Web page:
stooping, standing, walking, and lifting. See Pl.'s Exs. 35-37,
Dkt. No. 45. Picinich argues that UPS erroneously defines the
essential functions of many of its jobs, including the Preload
Manager position, as physical activities such as "bend/stoop" and
"crouch/kneel" instead of responsibilities such as "directing
administrative work" or "resolving customer issues." There is
also conflicting evidence regarding whether Picinich told Robin
Fey and Dave Matt during their February 4, 2001 meeting that he
could perform the essential functions of the Preload Manager
position, ostensibly because the parties disagree as to what
those functions are. Which functions are essential, and whether
Picinich could perform them, are material questions of fact for a
fact finder to decide.
b. Reassignment to a Vacant Position
While Picinich does not identify an accommodation which would
allow him to perform the essential functions of the Preload
Manager position, he argues that transfer to a vacant management
level position is a reasonable accommodation. In order to
establish that UPS failed to accommodate him by transfer to
another position, Picinich must establish that a vacancy existed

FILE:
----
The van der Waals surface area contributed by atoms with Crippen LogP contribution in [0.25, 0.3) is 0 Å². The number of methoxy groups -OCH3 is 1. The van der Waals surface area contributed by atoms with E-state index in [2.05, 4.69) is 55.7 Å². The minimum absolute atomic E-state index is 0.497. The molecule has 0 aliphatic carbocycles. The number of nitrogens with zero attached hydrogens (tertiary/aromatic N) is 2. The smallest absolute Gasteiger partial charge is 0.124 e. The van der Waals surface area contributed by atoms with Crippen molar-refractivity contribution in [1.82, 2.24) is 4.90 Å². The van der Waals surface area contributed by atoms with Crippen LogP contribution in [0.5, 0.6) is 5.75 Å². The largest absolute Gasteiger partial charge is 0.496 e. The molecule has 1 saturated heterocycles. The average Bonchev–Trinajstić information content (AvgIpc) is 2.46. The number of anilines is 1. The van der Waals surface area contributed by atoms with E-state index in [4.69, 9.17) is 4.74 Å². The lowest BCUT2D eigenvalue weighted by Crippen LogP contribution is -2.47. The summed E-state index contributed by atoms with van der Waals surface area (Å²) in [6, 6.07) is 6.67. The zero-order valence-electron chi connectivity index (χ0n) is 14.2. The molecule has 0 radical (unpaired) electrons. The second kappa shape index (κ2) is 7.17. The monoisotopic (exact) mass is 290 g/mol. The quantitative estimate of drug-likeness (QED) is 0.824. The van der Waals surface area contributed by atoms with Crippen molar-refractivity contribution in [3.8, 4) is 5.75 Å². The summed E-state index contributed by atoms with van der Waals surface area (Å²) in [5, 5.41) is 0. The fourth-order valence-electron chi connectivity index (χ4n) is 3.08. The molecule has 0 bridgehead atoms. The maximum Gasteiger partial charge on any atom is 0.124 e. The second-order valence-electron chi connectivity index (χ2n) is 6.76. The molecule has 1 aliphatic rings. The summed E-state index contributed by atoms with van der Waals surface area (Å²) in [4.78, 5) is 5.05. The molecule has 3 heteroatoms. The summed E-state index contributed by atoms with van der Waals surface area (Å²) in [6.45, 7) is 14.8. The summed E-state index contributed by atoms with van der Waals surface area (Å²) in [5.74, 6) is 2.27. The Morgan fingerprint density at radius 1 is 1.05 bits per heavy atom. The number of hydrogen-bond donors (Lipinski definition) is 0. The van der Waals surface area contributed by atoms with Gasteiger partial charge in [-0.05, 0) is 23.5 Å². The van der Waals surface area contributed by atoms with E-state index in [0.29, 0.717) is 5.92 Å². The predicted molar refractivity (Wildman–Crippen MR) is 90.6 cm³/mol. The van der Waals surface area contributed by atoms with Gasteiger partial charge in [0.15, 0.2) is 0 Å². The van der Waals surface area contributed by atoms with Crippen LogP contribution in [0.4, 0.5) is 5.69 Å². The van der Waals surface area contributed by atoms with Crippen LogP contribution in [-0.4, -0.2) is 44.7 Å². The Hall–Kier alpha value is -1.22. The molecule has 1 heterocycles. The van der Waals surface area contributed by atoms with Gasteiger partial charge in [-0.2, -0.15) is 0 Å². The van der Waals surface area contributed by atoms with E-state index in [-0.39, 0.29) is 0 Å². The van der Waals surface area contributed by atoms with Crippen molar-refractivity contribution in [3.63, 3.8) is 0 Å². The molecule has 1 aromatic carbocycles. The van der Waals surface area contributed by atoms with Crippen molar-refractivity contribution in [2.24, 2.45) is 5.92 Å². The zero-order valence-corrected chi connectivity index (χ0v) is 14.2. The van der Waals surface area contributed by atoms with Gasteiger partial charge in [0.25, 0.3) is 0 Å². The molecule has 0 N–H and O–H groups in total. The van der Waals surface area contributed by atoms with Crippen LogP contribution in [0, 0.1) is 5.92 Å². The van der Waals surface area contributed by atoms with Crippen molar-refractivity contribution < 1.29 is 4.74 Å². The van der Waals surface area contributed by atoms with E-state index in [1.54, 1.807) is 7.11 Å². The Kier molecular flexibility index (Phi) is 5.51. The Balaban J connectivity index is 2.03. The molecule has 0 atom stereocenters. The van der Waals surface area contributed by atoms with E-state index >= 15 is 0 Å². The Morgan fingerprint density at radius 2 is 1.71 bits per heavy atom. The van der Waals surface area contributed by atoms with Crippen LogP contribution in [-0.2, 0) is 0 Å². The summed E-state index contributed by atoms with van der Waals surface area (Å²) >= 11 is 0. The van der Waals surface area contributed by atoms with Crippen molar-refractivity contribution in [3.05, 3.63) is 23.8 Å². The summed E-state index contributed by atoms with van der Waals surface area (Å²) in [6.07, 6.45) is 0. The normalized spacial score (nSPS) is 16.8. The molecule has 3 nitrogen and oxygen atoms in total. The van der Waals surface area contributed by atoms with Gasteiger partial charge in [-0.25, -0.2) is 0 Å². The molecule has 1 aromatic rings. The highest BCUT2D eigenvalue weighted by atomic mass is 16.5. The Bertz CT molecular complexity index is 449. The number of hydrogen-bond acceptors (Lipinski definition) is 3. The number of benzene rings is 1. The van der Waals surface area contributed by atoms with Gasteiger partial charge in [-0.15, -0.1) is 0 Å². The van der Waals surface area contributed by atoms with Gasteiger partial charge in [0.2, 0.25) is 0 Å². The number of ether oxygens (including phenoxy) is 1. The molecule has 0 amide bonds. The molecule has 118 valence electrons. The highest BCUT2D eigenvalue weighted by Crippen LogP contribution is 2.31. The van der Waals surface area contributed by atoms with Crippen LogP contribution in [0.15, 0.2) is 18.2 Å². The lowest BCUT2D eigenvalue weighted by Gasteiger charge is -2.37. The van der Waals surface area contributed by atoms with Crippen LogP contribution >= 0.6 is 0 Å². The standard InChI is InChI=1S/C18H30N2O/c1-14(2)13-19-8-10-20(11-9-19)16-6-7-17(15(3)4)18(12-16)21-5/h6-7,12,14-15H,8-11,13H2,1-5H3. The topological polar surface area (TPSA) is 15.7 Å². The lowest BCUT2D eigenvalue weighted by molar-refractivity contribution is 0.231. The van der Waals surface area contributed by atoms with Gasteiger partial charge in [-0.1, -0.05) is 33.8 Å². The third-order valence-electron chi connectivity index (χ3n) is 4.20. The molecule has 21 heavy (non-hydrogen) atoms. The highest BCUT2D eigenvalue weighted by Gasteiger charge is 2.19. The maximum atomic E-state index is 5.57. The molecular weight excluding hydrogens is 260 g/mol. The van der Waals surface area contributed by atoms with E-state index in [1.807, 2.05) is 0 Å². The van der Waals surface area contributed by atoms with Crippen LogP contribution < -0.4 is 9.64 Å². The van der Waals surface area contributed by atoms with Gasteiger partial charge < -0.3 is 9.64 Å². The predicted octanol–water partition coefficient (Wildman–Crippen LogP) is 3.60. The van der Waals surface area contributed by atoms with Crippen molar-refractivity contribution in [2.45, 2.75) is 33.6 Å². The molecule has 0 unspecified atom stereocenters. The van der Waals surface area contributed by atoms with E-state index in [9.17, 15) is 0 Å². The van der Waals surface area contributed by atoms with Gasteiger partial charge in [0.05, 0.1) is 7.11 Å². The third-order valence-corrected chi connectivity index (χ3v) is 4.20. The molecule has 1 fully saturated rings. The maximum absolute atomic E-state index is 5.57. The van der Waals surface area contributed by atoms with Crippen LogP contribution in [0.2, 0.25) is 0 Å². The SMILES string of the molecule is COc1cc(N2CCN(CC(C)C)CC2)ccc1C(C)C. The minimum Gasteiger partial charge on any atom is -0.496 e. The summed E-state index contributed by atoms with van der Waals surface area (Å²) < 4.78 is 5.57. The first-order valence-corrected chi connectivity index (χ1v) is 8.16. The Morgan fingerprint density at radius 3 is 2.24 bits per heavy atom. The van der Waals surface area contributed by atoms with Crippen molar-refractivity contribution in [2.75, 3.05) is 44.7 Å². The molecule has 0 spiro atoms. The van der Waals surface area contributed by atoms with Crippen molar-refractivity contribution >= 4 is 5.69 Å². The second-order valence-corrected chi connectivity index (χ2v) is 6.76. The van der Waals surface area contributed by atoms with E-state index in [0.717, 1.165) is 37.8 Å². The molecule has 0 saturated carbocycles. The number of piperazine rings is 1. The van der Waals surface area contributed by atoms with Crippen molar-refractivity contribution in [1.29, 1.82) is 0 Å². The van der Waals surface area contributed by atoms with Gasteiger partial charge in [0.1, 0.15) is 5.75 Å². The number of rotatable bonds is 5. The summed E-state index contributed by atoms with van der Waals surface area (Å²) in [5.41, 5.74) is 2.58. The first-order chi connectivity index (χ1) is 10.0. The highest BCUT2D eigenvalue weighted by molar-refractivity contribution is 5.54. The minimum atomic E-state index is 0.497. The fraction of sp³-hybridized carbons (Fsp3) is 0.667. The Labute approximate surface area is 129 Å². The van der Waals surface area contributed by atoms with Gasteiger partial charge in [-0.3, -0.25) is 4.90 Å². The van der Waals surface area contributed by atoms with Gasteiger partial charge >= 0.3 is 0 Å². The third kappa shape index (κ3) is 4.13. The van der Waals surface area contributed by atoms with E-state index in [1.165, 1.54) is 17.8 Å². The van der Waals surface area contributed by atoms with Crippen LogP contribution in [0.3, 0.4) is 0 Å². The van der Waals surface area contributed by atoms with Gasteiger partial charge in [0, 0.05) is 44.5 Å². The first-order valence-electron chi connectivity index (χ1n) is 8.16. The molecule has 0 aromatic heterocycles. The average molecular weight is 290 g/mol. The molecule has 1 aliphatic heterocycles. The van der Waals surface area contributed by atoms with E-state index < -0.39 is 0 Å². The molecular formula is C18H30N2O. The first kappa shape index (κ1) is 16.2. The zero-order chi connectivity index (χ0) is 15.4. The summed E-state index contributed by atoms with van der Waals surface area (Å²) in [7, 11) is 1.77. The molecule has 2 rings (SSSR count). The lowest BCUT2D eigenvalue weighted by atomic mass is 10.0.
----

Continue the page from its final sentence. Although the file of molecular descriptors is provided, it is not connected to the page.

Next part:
for a position of which he could perform the essential functions.
See Jackan, 205 F.3d at 568, citing Mengine, 114 F.3d at
420. Once Picinich meets this burden, summary judgment will not
be appropriate unless UPS makes a showing that it provided some
other accommodation, or alternatively, that a transfer would
cause it undue hardship. See Norville v. Staten Island Univ.
Hosp., 196 F.3d 89, 99 (2d Cir. 1999); Borkowski, 63 F.3d at
142. It is also important to note that although a reasonable accommodation may include reassignment of Picinich to a vacant
position for which he is qualified, the ADA does not require UPS
to create a new position for Picinich or move another employee
from a previously held position in order to accommodate him.
See Norville, 196 F.3d at 99; Romanello, 2002 WL 31190169,
at * 8; Needle v. Alling & Cory, Inc., 88 F. Supp.2d 100, 107
UPS argues that while it searched for vacant positions within
its Upstate N.Y. District, it was unable to locate any that
Picinich could perform within his physician imposed restrictions.